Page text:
There was no time to think. Julia veered off the path and chased after the renegade horse, urging Hamlet onwards. Delighted to show the racing skills for which he had been bred, Hamlet lengthened his stride and accepted the challenge.

So far the girl was still on the horse, hanging on precariously. Julia willed her to remain seated for a few minutes longer, until she could reach her.

They departed the avenue of trees and headed into an area that was more thickly wooded. Julia redoubled her efforts. She did not want the girl to be felled by a low hanging branch. Not far behind her, the beating of hoofs showed that she was not the only rider who had witnessed the event. She did not look back. Her gaze stayed fixed on the unfortunate girl, as though her eyes themselves could pin the girl to her saddle.

Then something large hurtled into Julia, emerging from behind a copse of trees to her right. The impact jolted her. She slid down in her saddle, dangerously close to losing her seat. An iron arm wrapped itself round her throat. A hand reached out and gripped the reins of her horse, pulling them from her.

In a daze, her mind registered that someone was abducting her. She recalled horrible tales she had heard about foolish debutantes who rode in the park without a chaperon or groom. Tales of abductions and ransoms. Only this time, she was in the tale.

She looked desperately around her, but there was no one else in sight. The trees hid her from the main path, and apart from the endangered rider some way ahead of her, there was not a single person who could help. Perhaps someone was around, out of view, but not out of earshot. She opened her mouth to scream.

The iron arm clamped down on her mouth. ‘Don’t be bird-witted,’ said a man’s voice close to her ear. The voice did not sound uncouth. His accent was refined, clearly that of a gentleman. But gentlemen of the ton, too, could be villains. ‘If you scream,’ he continued, ‘we’ll have everyone within earshot descending on us.’

Why exactly did he think I was going to scream?
To frighten the magpies?

She sank her teeth into the flesh of his palm and bit down. Hard. She could feel her teeth cut the skin.

He yelped. ‘Damnation, woman! What did you do that for?’ But to her utter surprise, he did not take his hand away. He kept it firmly in place. A grudging respect for his resilience passed through her.

‘If you give me your word not to start shrieking, I’ll remove my hand.’ She nodded as well as she could. How did he expect her to give him her word when his palm was smothering even the tiniest squeak?

He moved his hand away and examined it. She noted with
the red marks she had made. An impulse to scream as loudly as she could rose up in her, but she restrained it. She would not act dishonourably, even if clearly he did not have an honourable bone in his body. It was possible, of course, that he was a bedlamite. The idea gave her more confidence. She was used to dealing with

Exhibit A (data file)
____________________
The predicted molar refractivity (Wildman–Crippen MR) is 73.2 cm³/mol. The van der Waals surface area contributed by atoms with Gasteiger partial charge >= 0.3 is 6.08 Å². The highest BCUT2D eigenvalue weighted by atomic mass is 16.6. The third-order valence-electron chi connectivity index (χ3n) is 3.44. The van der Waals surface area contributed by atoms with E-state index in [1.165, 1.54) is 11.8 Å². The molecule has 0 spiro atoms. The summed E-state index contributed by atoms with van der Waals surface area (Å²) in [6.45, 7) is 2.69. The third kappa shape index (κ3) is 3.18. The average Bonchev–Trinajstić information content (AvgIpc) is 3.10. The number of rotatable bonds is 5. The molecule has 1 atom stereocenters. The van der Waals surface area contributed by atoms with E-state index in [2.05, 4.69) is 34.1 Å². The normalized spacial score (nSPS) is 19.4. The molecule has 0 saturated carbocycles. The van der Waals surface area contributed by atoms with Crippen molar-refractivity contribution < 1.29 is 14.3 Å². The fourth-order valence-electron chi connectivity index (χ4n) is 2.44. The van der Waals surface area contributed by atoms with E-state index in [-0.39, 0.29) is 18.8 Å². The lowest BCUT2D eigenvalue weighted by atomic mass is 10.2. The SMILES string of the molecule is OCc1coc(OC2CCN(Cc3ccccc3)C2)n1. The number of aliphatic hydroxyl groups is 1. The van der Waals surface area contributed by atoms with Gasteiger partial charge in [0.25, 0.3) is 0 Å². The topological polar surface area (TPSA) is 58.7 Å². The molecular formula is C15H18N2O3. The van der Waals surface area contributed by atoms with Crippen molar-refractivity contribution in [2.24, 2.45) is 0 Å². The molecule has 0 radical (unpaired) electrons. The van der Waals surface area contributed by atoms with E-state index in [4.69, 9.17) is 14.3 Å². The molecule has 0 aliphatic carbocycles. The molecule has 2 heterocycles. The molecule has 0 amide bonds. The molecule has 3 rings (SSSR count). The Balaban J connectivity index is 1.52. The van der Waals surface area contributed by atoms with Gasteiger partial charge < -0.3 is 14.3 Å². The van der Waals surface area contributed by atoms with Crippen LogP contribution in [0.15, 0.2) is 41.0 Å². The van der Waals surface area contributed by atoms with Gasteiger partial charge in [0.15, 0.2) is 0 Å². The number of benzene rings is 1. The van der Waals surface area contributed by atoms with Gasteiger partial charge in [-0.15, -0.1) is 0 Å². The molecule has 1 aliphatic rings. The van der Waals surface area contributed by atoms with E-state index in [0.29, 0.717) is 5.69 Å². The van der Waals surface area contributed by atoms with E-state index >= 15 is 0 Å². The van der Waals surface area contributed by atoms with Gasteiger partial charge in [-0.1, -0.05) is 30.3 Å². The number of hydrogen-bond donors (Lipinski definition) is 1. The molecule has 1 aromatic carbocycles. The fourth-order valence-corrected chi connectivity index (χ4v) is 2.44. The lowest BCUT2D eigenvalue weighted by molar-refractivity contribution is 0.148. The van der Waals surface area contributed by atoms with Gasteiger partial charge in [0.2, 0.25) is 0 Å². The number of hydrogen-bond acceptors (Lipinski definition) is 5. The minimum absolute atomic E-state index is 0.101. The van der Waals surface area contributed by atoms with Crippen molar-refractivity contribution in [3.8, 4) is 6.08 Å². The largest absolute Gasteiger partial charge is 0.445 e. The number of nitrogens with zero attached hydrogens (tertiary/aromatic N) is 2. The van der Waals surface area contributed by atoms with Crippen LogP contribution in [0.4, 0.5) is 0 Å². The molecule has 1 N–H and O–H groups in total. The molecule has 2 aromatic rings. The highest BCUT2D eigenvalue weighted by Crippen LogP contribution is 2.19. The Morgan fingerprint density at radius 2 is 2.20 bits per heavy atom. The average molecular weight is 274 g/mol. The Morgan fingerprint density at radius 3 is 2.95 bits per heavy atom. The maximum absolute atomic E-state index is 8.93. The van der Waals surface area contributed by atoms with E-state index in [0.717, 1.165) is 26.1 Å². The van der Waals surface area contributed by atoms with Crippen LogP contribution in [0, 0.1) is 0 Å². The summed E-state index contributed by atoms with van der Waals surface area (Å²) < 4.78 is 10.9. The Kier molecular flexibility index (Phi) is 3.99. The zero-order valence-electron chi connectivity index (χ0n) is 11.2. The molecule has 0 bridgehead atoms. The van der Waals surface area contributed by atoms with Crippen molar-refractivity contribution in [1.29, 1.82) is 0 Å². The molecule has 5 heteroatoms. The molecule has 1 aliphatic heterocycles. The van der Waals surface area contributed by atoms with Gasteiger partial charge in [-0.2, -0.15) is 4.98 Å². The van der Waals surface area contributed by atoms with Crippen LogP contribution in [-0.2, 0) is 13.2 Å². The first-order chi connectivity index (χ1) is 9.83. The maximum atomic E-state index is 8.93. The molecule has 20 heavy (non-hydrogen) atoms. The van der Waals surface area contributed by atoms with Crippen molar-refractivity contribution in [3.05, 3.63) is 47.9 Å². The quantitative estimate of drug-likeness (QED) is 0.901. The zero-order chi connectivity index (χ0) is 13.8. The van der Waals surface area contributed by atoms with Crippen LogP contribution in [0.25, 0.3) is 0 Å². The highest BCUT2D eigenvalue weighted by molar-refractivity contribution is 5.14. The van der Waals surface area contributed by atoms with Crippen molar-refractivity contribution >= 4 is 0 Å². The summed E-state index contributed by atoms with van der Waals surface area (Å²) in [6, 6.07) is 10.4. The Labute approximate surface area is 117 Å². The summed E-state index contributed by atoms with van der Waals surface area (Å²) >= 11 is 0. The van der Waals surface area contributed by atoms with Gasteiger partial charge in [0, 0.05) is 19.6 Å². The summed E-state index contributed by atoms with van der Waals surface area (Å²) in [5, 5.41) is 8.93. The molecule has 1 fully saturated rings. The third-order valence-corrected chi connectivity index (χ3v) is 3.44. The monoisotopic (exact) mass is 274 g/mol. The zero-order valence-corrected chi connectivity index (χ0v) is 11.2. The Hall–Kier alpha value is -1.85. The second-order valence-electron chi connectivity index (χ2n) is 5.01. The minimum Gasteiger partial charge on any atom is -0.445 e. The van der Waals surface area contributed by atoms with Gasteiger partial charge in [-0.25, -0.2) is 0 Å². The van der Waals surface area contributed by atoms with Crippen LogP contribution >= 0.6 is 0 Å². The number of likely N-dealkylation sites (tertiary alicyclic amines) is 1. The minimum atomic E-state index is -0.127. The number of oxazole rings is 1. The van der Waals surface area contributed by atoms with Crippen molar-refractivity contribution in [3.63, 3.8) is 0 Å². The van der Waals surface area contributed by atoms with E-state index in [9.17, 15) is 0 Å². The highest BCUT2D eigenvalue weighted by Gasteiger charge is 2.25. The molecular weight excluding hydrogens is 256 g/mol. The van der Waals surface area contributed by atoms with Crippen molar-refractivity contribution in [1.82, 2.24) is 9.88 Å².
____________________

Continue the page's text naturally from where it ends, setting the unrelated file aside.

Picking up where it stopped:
people. Her grandmother was one of them, as was her aunt Viola.

‘What the devil do you think you’re doing, sir?’ she hissed. ‘Unhand me instantly.’ Her words had no effect at all. She tried to pry his fingers off the reins, but he held fast. She soon gave up. Her attempt only made her seem childish. ‘You’re making a terrible error,’ she said, attempting once again to reason with him. ‘You must have mistaken me for someone else.’

He did not answer. He seemed to be running into difficulties, trying to control his own horse, Hamlet, and her all at once. A tiny
traitorous part of her admired his skill. But the intelligent part
that if she kept thrashing about, he would sooner or later be forced to let go of something. So she wrestled with his arm, waiting for him to tire and lose his grip.

A vigorous twist brought her assailant’s face to view. He was exactly the kind of villain they warned young girls about. A pronounced jaw, thunderous brows, piercing black eyes, and a nose like one of Lord Elgin’s Greek statues. What made matters worse, he was gnashing his teeth; a bad indication, surely.

Then Hamlet reared.
My worthy horse
. He came to her rescue, hoping to throw off her assailant. ‘Well done, Hamlet!’ she said.

But instead of releasing the reins, the man tightened them, forcing Hamlet down. Hamlet succumbed with an angry whinny. The reins pressed into her right shoulder now, biting into her.

‘Let go,’ she said again, mustering as much arrogance as she could. ‘And let go of my horse. You’re injuring his mouth.’

‘If you weren’t so hen-witted, and just stopped struggling, I’d be able to let go,’ said the villain. ‘I’m only trying to protect you from injury.’

Definitely a bedlamite.

‘I … do … not … need … protection,’ she said, very slowly, articulating each word clearly. Meanwhile she craned her neck over the very solid arm that was wrapped around her and tried to discover what had happened to the girl with the bolted horse. The arm, however, obstructed her view.

She went limp. It was worth a try. Perhaps he would relax his hold if she acquiesced.

She had not realized that going limp would imply leaning into him. Her position on the side-saddle meant that now her whole back moulded into his chest. His breath tickled her ear. The musky scent of his shaving soap filled her nostrils.

He let go abruptly and moved sideways. ‘It appears your horse has settled down.’

‘Of course he’s settled down,’ she snapped. ‘I’m sure he’s a great deal more comfortable now that you aren’t tugging at his mouth.’

She could see him more clearly, now that he was not breathing into her face. He raised one of those thick brows, his eyes gleaming with
amusement. ‘Such ingratitude in a young lady, considering I saved you from certain injury.’

‘Certain injury?’

He smiled, his teeth gleaming like a tiger about to pounce on its prey.

All the pieces suddenly fell into place. ‘But it wasn’t my horse that had bolted,’ she said, rueful now that she knew why he had grappled with her.